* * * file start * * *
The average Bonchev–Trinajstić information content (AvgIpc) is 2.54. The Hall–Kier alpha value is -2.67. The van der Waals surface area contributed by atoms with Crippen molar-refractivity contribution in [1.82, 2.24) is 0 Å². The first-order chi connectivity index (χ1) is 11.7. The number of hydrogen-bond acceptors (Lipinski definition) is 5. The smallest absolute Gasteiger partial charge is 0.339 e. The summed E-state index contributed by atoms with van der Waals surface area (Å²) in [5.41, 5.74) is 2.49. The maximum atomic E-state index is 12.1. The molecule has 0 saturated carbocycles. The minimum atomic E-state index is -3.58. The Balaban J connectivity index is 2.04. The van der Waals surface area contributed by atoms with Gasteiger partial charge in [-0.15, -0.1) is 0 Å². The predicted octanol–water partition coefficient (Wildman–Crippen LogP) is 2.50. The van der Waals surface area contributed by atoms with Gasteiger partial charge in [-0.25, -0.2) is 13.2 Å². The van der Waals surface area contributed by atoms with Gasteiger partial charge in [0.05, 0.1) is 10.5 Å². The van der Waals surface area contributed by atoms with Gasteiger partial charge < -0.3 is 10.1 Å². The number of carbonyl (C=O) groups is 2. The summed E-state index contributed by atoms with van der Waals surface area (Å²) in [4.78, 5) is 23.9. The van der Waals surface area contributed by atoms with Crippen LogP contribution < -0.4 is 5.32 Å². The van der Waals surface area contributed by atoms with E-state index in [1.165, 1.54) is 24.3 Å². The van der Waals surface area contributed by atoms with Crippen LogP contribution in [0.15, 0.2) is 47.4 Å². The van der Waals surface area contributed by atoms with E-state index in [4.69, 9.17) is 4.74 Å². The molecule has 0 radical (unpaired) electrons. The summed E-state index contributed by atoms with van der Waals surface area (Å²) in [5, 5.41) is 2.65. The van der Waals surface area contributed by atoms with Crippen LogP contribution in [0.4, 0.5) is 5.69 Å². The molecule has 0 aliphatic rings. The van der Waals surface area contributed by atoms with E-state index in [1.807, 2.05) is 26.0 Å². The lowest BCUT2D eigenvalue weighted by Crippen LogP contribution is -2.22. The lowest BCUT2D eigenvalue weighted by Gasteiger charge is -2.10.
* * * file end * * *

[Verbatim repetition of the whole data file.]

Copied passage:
The average Bonchev–Trinajstić information content (AvgIpc) is 2.54. The Hall–Kier alpha value is -2.67. The van der Waals surface area contributed by atoms with Crippen molar-refractivity contribution in [1.82, 2.24) is 0 Å². The first-order chi connectivity index (χ1) is 11.7. The number of hydrogen-bond acceptors (Lipinski definition) is 5. The smallest absolute Gasteiger partial charge is 0.339 e. The summed E-state index contributed by atoms with van der Waals surface area (Å²) in [5.41, 5.74) is 2.49. The maximum atomic E-state index is 12.1. The molecule has 0 saturated carbocycles. The minimum atomic E-state index is -3.58. The Balaban J connectivity index is 2.04. The van der Waals surface area contributed by atoms with Gasteiger partial charge in [-0.15, -0.1) is 0 Å². The predicted octanol–water partition coefficient (Wildman–Crippen LogP) is 2.50. The van der Waals surface area contributed by atoms with Gasteiger partial charge in [-0.25, -0.2) is 13.2 Å². The van der Waals surface area contributed by atoms with Gasteiger partial charge in [0.05, 0.1) is 10.5 Å². The van der Waals surface area contributed by atoms with Gasteiger partial charge < -0.3 is 10.1 Å². The number of carbonyl (C=O) groups is 2. The summed E-state index contributed by atoms with van der Waals surface area (Å²) in [4.78, 5) is 23.9. The van der Waals surface area contributed by atoms with Crippen LogP contribution < -0.4 is 5.32 Å². The van der Waals surface area contributed by atoms with E-state index in [1.165, 1.54) is 24.3 Å². The van der Waals surface area contributed by atoms with Crippen LogP contribution in [0.15, 0.2) is 47.4 Å². The van der Waals surface area contributed by atoms with E-state index in [4.69, 9.17) is 4.74 Å². The molecule has 0 radical (unpaired) electrons. The summed E-state index contributed by atoms with van der Waals surface area (Å²) in [5, 5.41) is 2.65. The van der Waals surface area contributed by atoms with Crippen LogP contribution in [0.4, 0.5) is 5.69 Å². The molecule has 0 aliphatic rings. The van der Waals surface area contributed by atoms with E-state index in [1.807, 2.05) is 26.0 Å². The lowest BCUT2D eigenvalue weighted by Crippen LogP contribution is -2.22. The lowest BCUT2D eigenvalue weighted by Gasteiger charge is -2.10.